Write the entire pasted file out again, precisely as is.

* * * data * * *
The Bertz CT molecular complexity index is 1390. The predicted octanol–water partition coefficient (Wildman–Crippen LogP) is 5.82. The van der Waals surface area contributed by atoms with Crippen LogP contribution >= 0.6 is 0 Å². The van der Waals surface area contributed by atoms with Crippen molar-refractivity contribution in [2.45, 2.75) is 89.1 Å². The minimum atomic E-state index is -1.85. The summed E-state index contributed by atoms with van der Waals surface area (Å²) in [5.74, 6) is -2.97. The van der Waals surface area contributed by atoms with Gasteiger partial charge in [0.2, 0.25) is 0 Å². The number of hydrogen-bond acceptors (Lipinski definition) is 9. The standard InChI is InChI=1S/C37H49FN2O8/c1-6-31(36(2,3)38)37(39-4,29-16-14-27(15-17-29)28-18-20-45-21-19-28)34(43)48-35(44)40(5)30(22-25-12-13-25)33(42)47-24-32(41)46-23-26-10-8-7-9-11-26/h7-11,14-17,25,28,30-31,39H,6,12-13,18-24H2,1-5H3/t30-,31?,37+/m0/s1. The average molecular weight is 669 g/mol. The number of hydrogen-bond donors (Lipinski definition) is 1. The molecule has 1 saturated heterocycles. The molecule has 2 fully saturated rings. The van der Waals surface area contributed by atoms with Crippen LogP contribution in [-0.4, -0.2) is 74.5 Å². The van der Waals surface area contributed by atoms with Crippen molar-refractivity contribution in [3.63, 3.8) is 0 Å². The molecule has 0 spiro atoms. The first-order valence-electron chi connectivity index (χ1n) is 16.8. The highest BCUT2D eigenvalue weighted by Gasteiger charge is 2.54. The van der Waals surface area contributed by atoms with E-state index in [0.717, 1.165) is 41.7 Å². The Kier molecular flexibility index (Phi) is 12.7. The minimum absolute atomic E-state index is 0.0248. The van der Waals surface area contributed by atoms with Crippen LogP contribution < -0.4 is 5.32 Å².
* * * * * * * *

The Bertz CT molecular complexity index is 1390. The predicted octanol–water partition coefficient (Wildman–Crippen LogP) is 5.82. The van der Waals surface area contributed by atoms with Crippen LogP contribution >= 0.6 is 0 Å². The van der Waals surface area contributed by atoms with Crippen molar-refractivity contribution in [2.45, 2.75) is 89.1 Å². The minimum atomic E-state index is -1.85. The summed E-state index contributed by atoms with van der Waals surface area (Å²) in [5.74, 6) is -2.97. The van der Waals surface area contributed by atoms with Gasteiger partial charge in [0.2, 0.25) is 0 Å². The number of hydrogen-bond acceptors (Lipinski definition) is 9. The standard InChI is InChI=1S/C37H49FN2O8/c1-6-31(36(2,3)38)37(39-4,29-16-14-27(15-17-29)28-18-20-45-21-19-28)34(43)48-35(44)40(5)30(22-25-12-13-25)33(42)47-24-32(41)46-23-26-10-8-7-9-11-26/h7-11,14-17,25,28,30-31,39H,6,12-13,18-24H2,1-5H3/t30-,31?,37+/m0/s1. The average molecular weight is 669 g/mol. The number of hydrogen-bond donors (Lipinski definition) is 1. The molecule has 1 saturated heterocycles. The molecule has 2 fully saturated rings. The van der Waals surface area contributed by atoms with Crippen LogP contribution in [-0.4, -0.2) is 74.5 Å². The van der Waals surface area contributed by atoms with Crippen molar-refractivity contribution in [3.63, 3.8) is 0 Å². The molecule has 0 spiro atoms. The first-order valence-electron chi connectivity index (χ1n) is 16.8. The highest BCUT2D eigenvalue weighted by Gasteiger charge is 2.54. The van der Waals surface area contributed by atoms with E-state index in [0.717, 1.165) is 41.7 Å². The Kier molecular flexibility index (Phi) is 12.7. The minimum absolute atomic E-state index is 0.0248. The van der Waals surface area contributed by atoms with Crippen LogP contribution < -0.4 is 5.32 Å².